The most discussed position battle this spring has been for the last spot in the rotation. The Yankees insist that all five participants have an equal shot at winning, but that’s what they’re telling the public. Chances are either Joba Chamberlain or Phil Hughes will pitch behind Javy Vazquez, with the others moving to the bullpen. The Yankees know that they’ll need to replace one or both of Vazquez and Andy Pettitte next season, so having at least one of their highly touted youngsters ready to step in would be to their benefit.

Yet the battle doesn’t quite end there. This battle will see four losers, but there remain only three spots in the Yankees’ seven-man bullpen. Mariano Rivera, Damaso Marte, Chan Ho Park, and David Robertson already have spots, so there isn’t enough room for Al Aceves, Chad Gaudin, Sergio Mitre, and one of Joba and Hughes. This means that, one way or another, the Yankees will have to make a roster move. That might be trading Mitre, though there’s no guarantee they can find an acceptable suitor. Otherwise, it means optioning a player.

Of the eight bullpen suitors, only Joba/Hughes, Aceves, and Robertson have options. There’s almost no chance Robertson heads to AAA, so that leaves only two choices. The Yankees could send the either Joba or Hughes to the minors to remain stretched out, but they would also fit well in the bullpen. Sending Aceves down also appears to be a waste. They’ll have to pick one, though, since it remains unlikely that they’d actually DFA one of these players.

Photo credit: Gene J. Puskar/AP

25th man

The bench won’t be an issue for the Yankees heading into the season. Francisco Cervelli will back up Jorge Posada, Randy Winn will play the part of fourth outfielder, and Ramiro Pena figures to fill the utility role. That leaves just one spot open, and the Yankees have their battle between two players, Jamie Hoffmann and Marcus Thames. It won’t be an easy decision for the Yanks, either way.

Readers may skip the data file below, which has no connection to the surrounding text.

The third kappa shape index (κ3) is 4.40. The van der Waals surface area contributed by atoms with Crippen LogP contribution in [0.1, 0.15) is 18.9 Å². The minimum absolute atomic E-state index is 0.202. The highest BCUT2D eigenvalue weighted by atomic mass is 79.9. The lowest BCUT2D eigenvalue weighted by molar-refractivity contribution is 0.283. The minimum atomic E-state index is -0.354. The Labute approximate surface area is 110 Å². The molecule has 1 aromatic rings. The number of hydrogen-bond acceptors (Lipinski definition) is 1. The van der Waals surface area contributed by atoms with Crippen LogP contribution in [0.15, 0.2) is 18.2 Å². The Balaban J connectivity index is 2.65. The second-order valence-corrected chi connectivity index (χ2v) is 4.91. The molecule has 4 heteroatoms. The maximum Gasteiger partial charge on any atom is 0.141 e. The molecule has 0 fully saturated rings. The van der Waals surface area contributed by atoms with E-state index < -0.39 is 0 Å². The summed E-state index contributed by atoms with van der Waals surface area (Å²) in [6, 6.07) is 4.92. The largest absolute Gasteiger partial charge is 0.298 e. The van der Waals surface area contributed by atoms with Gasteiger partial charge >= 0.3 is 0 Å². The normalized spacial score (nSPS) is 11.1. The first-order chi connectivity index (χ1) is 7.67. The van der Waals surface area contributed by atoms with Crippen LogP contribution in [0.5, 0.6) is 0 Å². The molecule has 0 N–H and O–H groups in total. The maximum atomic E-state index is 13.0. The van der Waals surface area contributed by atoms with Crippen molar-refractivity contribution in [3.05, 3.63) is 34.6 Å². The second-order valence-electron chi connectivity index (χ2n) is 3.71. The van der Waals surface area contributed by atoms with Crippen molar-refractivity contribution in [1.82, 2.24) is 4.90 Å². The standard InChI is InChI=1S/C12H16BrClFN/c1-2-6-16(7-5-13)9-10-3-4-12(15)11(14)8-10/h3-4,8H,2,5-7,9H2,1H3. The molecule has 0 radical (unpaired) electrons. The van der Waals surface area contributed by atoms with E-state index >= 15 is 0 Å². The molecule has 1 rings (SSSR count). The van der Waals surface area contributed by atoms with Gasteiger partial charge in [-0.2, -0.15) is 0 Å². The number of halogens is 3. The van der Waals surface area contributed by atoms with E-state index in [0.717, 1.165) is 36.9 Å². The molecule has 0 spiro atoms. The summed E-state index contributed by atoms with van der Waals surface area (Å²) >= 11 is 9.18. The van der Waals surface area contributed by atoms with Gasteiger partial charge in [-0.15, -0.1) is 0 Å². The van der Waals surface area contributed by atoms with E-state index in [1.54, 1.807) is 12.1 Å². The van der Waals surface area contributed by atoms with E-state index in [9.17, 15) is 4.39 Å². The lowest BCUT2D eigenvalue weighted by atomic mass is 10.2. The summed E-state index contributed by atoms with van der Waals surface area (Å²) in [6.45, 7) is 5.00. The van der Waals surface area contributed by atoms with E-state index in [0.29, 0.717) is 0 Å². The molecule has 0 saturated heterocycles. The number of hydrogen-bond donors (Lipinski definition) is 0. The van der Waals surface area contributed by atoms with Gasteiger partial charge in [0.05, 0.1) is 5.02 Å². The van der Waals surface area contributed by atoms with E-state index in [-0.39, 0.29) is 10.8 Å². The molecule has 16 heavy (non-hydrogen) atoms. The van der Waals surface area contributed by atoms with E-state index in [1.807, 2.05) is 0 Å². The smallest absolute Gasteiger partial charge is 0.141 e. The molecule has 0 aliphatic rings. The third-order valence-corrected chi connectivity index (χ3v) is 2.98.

This battle isn’t a matter of picking a winner and sending the loser to AAA. Either Thames or Hoffmann will end up elsewhere if he does not make the team. The Yankees must offer Hoffmann, a Rule 5 pick, back to the Dodgers if he does not make the 25-man roster. Perhaps at that point the two teams can work out a trade — maybe even a Mitre-for-Hoffmann swap — that would allow the Yankees to retain Hoffmann and place him in AAA. Chances are, the Dodgers would not refuse the Yankees’ offer of return.

When Thames signed with the Yankees he knew there was a chance he wouldn’t make the team out of spring training. In fact, with Hoffmann on board it would have made sense for the team to start the season with him in the majors and send Thames to AAA, where he could get at-bats while waiting for an opportunity. Seeing this in his future, Thames negotiated an opt-out clause in his contract that allows him to become a free agent if he does not make the 25-man roster. He could, of course, still end up playing for Scranton if no other teams shows interest. Those chances, however, don’t appear strong.

Photo credit: Kathy Willens/AP

Watch them tumble

The Yankees will likely keep a number of pitchers on staff through the end of spring training. The regulars won’t be completely stretched out, and there’s always a need to fill garbage innings when a pitcher gets hammered. But, while we might see guys like Jon Albaladejo and Romulo Sanchez still pitching in big league camp during the last week of March, there’s little to no chance they make the big league team. The Yanks have plenty of depth, to the point where they might have to option a good pitcher and release quality bench fodder. Thankfully, this is nothing but good news.

The Boston angle of the Ronan Tynan story